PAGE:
October 25, 2018
Helios and Matheson Analytics (HMNY), parent company of MoviePass, wants to spin off the struggling movie theater subscription service as the publicly traded MoviePass Entertainment Holdings. The board has approved preliminary plans for the spin-off, which would also include other HMNY-owned film-related assets. But the company does not yet know if it is legal under Delaware law. Investors are also suing the company, which is under investigation by the New York Attorney General’s office.
Variety reports that the proposed spin-off would include “the shares of common stock of MoviePass Inc. held by HMNY, which currently owns 92 percent of the outstanding shares; the membership interests of MoviePass Films, HMNY’s movie production company partnered with Emmett Furla Oasis Films; the membership interests of MoviePass Ventures, which was established to acquire completed films; Moviefone, which HMNY bought from Verizon’s Oath earlier this year.”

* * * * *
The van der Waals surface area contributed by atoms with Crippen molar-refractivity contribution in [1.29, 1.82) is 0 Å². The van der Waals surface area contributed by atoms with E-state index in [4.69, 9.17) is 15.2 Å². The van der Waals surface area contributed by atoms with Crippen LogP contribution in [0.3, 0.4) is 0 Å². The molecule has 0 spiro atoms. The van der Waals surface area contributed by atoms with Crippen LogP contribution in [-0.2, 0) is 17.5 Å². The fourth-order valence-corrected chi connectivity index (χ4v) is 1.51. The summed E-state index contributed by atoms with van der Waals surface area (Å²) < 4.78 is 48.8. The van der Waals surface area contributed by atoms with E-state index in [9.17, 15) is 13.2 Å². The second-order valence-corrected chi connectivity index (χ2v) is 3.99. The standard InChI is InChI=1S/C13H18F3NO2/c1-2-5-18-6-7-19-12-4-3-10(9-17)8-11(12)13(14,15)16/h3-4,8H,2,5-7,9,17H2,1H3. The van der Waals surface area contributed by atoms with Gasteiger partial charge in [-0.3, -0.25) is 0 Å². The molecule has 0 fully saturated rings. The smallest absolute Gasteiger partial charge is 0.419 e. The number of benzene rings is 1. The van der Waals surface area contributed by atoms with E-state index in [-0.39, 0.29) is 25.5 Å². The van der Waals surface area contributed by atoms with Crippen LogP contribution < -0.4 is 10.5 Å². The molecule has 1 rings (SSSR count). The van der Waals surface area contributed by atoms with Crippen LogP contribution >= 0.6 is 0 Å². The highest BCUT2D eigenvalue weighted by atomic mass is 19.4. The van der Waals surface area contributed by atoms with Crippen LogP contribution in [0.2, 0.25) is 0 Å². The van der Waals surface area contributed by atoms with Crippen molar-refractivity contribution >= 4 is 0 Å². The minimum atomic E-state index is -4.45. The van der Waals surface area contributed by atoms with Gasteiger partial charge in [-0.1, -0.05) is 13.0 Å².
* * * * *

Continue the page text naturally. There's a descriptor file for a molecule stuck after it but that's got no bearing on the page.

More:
HMNY explained that if Delaware law does permit them to spin off MoviePass, it will “distribute a minority of the outstanding shares of MoviePass Entertainment common stock as a dividend to stockholders of HMNY as of a record date that is yet to be determined, with HMNY retaining control of MoviePass Entertainment.” But those shares are “subject to numerous conditions,” in addition to the spin-off being recognized as legal by Delaware law.
They include completion of both reorganization and the SEC’s audit of MoviePass Entertainment financial statements as well as approved listing of MoviePass Entertainment shares on Nasdaq (or alternate trading market). HMNY has ended its previous plan to spin off Zone Technologies.
Stating why he is making this move, HMNY chair/chief executive Ted Farnsworth said that since his company acquired MoviePass in December 2017, “HMNY largely has become synonymous with MoviePass in the public’s eye.” That, he added, is what led the company to believe that “our shareholders and the market perception of HMNY might benefit from separating our movie-related assets from the rest of our company.”
HMNY suffered “an enormous cash drain” when MoviePass allowed subscribers to see one movie per day for $9.95 per month, causing subscriptions to soar to more than two million. Forced to take out loans, HMNY changed MoviePass’ terms to limit customers to three movies per month for the same price and limit access “to wide-release movies during peak demand.”